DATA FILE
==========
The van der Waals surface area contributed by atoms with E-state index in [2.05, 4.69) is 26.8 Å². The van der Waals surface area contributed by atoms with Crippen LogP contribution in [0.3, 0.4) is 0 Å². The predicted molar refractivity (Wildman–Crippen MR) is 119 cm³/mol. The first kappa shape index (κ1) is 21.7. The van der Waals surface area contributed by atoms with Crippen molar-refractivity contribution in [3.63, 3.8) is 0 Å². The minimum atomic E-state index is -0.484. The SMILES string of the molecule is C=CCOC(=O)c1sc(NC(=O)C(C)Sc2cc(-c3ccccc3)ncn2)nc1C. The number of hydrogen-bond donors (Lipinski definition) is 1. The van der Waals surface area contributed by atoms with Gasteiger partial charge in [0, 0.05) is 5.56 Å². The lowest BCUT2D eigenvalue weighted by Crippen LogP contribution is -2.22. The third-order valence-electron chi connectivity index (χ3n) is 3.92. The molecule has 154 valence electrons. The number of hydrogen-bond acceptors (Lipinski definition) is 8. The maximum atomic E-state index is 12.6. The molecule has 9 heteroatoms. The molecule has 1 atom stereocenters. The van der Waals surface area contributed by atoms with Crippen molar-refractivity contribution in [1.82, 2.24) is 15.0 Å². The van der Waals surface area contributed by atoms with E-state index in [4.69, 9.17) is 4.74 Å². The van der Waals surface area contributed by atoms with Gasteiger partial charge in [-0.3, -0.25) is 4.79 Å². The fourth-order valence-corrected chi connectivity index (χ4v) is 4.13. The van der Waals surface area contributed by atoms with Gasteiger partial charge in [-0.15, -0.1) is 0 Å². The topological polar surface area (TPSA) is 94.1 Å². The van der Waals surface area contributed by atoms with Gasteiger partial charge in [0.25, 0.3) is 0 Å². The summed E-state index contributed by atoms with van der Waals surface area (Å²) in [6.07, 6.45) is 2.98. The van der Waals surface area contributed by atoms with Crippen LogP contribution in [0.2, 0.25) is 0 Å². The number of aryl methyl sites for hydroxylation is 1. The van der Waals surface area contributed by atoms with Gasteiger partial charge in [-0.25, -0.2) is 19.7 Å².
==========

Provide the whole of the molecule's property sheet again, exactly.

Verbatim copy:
The van der Waals surface area contributed by atoms with E-state index in [2.05, 4.69) is 26.8 Å². The van der Waals surface area contributed by atoms with Crippen LogP contribution in [0.3, 0.4) is 0 Å². The predicted molar refractivity (Wildman–Crippen MR) is 119 cm³/mol. The first kappa shape index (κ1) is 21.7. The van der Waals surface area contributed by atoms with Crippen molar-refractivity contribution in [3.63, 3.8) is 0 Å². The minimum atomic E-state index is -0.484. The SMILES string of the molecule is C=CCOC(=O)c1sc(NC(=O)C(C)Sc2cc(-c3ccccc3)ncn2)nc1C. The number of hydrogen-bond donors (Lipinski definition) is 1. The van der Waals surface area contributed by atoms with Gasteiger partial charge in [0, 0.05) is 5.56 Å². The lowest BCUT2D eigenvalue weighted by Crippen LogP contribution is -2.22. The third-order valence-electron chi connectivity index (χ3n) is 3.92. The molecule has 154 valence electrons. The number of hydrogen-bond acceptors (Lipinski definition) is 8. The maximum atomic E-state index is 12.6. The molecule has 9 heteroatoms. The molecule has 1 atom stereocenters. The van der Waals surface area contributed by atoms with Crippen molar-refractivity contribution in [1.82, 2.24) is 15.0 Å². The van der Waals surface area contributed by atoms with E-state index in [4.69, 9.17) is 4.74 Å². The van der Waals surface area contributed by atoms with Gasteiger partial charge in [-0.3, -0.25) is 4.79 Å². The fourth-order valence-corrected chi connectivity index (χ4v) is 4.13. The van der Waals surface area contributed by atoms with Gasteiger partial charge in [-0.15, -0.1) is 0 Å². The topological polar surface area (TPSA) is 94.1 Å². The van der Waals surface area contributed by atoms with Gasteiger partial charge in [0.25, 0.3) is 0 Å². The summed E-state index contributed by atoms with van der Waals surface area (Å²) in [6.07, 6.45) is 2.98. The van der Waals surface area contributed by atoms with Crippen LogP contribution in [0.2, 0.25) is 0 Å². The number of aryl methyl sites for hydroxylation is 1. The van der Waals surface area contributed by atoms with Gasteiger partial charge in [-0.25, -0.2) is 19.7 Å².